How do I manage the stress of being a caregiver at holiday time?

“One of the first ways is giving ourselves permission to accept help,” says Heather Greene, LCSW, Director of Resident and Family Services at Mountainside Residential Care Center, a member of the Westchester Medical Center Health Network (WMCHealth), in Margaretville.

“That can be anything from accepting an invitation to dinner to having someone come visit with your loved one.”

When maintaining old traditions becomes stressful, it’s important to conquer the fear of starting new ones, she adds. “Maybe it’s celebrating on a date other than the exact holiday or enlisting others to help with dinner by bringing their favorite dish.”

If family members lock horns or cause tension, point out the strengths and skills of each, she suggests. “You could say: ‘Bob, you’re really good at finances, but they’re not my strong suit. Do you think you could help Mom with her checkbook every month?’ This way, you’re building a team of support around your loved one, and yourself.”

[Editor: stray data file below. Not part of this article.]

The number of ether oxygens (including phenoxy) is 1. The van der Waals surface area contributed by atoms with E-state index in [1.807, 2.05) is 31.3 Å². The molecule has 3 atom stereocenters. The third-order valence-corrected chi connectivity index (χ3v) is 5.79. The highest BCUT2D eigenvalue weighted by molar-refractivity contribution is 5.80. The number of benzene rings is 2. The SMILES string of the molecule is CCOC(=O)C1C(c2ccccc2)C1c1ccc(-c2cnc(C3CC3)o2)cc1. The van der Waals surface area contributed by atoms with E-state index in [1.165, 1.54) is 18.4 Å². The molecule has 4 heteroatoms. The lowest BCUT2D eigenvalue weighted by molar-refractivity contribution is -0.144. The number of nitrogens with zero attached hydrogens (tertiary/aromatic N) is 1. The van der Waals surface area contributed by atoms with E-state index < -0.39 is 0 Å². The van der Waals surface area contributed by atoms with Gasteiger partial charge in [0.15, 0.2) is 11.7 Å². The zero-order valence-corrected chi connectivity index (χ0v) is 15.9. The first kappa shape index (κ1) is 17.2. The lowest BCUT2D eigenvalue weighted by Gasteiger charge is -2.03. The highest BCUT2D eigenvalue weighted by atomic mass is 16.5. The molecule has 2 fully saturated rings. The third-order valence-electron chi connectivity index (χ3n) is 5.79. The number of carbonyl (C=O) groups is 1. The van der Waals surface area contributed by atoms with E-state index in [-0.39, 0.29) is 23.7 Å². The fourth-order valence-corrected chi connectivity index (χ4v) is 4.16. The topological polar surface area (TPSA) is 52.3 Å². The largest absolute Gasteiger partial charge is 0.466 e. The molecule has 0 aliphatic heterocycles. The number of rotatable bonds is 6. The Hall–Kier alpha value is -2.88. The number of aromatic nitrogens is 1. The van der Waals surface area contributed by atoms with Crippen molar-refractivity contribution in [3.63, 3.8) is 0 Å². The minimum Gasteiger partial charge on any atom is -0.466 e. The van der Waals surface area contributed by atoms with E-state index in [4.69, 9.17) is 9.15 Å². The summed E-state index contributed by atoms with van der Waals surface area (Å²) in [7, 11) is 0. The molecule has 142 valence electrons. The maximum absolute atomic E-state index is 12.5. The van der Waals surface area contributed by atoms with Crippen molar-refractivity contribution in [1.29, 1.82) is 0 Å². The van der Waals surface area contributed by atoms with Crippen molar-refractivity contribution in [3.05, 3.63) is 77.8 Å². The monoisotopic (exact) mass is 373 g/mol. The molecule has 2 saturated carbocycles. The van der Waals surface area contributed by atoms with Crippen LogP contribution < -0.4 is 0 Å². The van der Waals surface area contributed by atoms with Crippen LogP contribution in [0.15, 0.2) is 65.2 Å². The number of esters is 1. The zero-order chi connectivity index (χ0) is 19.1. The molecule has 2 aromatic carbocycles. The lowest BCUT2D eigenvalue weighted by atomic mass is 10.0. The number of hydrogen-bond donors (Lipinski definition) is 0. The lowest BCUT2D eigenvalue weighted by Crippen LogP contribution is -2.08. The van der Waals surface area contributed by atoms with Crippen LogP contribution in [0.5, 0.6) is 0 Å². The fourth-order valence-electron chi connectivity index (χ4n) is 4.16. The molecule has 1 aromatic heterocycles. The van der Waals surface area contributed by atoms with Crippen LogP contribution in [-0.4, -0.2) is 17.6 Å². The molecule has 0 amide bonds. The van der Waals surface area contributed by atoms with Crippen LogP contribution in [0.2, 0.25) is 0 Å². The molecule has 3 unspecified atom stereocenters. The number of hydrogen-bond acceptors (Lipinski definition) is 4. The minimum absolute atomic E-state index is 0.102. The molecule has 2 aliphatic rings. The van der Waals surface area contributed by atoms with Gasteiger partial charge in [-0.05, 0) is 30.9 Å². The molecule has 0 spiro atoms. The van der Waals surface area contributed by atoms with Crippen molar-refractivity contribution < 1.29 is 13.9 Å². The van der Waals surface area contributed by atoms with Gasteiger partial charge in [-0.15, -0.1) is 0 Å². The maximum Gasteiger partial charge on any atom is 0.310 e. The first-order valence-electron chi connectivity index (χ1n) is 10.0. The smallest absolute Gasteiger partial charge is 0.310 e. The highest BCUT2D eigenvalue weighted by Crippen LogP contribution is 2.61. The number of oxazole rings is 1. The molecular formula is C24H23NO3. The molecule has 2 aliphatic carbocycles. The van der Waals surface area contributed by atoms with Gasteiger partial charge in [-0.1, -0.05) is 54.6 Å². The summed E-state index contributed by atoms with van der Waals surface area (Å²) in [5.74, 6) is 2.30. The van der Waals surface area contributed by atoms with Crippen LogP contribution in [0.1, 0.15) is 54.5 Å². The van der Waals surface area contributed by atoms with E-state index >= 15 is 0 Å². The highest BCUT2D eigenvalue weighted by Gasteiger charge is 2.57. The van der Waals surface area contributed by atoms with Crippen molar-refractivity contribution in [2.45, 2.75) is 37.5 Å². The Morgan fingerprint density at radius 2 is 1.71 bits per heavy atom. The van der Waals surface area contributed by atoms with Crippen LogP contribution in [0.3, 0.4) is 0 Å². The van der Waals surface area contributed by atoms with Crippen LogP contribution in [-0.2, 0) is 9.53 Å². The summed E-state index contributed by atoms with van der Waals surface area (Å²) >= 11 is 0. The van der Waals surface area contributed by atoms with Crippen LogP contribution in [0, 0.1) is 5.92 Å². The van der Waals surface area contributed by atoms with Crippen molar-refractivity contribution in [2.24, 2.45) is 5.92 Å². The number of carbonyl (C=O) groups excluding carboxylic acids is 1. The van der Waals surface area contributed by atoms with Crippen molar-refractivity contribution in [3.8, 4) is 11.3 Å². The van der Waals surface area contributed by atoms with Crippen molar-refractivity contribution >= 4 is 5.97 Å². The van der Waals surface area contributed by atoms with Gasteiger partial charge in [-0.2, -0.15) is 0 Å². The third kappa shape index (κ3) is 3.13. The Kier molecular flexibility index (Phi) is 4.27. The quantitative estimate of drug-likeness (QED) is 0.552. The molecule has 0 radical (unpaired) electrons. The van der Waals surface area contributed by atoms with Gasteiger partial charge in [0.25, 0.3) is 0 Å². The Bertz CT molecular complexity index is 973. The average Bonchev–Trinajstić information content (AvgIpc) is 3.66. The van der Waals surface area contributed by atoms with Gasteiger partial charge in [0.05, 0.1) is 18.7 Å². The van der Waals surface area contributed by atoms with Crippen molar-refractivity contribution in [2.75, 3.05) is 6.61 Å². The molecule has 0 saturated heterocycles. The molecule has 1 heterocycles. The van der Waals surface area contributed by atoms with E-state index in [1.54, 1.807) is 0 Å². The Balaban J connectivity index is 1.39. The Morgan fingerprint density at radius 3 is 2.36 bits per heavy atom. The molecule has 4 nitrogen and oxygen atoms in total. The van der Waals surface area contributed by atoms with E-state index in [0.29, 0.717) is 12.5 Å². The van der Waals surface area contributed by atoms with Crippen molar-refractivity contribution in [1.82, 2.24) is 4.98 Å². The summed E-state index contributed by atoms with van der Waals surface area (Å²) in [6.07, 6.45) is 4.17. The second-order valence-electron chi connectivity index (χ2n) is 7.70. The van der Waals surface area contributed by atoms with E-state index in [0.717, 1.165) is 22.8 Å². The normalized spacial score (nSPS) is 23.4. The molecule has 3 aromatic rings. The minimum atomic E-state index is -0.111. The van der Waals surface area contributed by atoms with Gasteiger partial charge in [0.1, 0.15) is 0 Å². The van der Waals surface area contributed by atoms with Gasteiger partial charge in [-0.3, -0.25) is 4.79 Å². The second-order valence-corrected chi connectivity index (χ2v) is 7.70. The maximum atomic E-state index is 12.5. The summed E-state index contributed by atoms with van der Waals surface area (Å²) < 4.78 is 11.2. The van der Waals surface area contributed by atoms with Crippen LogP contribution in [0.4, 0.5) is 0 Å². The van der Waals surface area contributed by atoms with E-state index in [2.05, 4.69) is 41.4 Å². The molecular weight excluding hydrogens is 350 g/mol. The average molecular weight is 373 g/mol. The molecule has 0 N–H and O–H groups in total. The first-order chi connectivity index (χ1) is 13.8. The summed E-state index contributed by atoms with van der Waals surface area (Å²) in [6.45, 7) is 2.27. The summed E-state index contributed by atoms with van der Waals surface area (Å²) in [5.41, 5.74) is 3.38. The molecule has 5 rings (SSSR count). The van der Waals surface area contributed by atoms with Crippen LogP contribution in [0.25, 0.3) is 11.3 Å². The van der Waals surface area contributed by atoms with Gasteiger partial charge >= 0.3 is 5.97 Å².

Finally, Greene underscores the importance of self-care. “If you get sick and exhausted, you can’t care for your loved one. Try to set aside at least half an hour to make sure you’re hydrated, eating healthily, doing something simple that you enjoy and, most important, planning for the future. Take a breath and find things for which you’re grateful in this season so that you too can enjoy it! Involve your loved ones, look ahead and find the support you’ll need for the coming year.”

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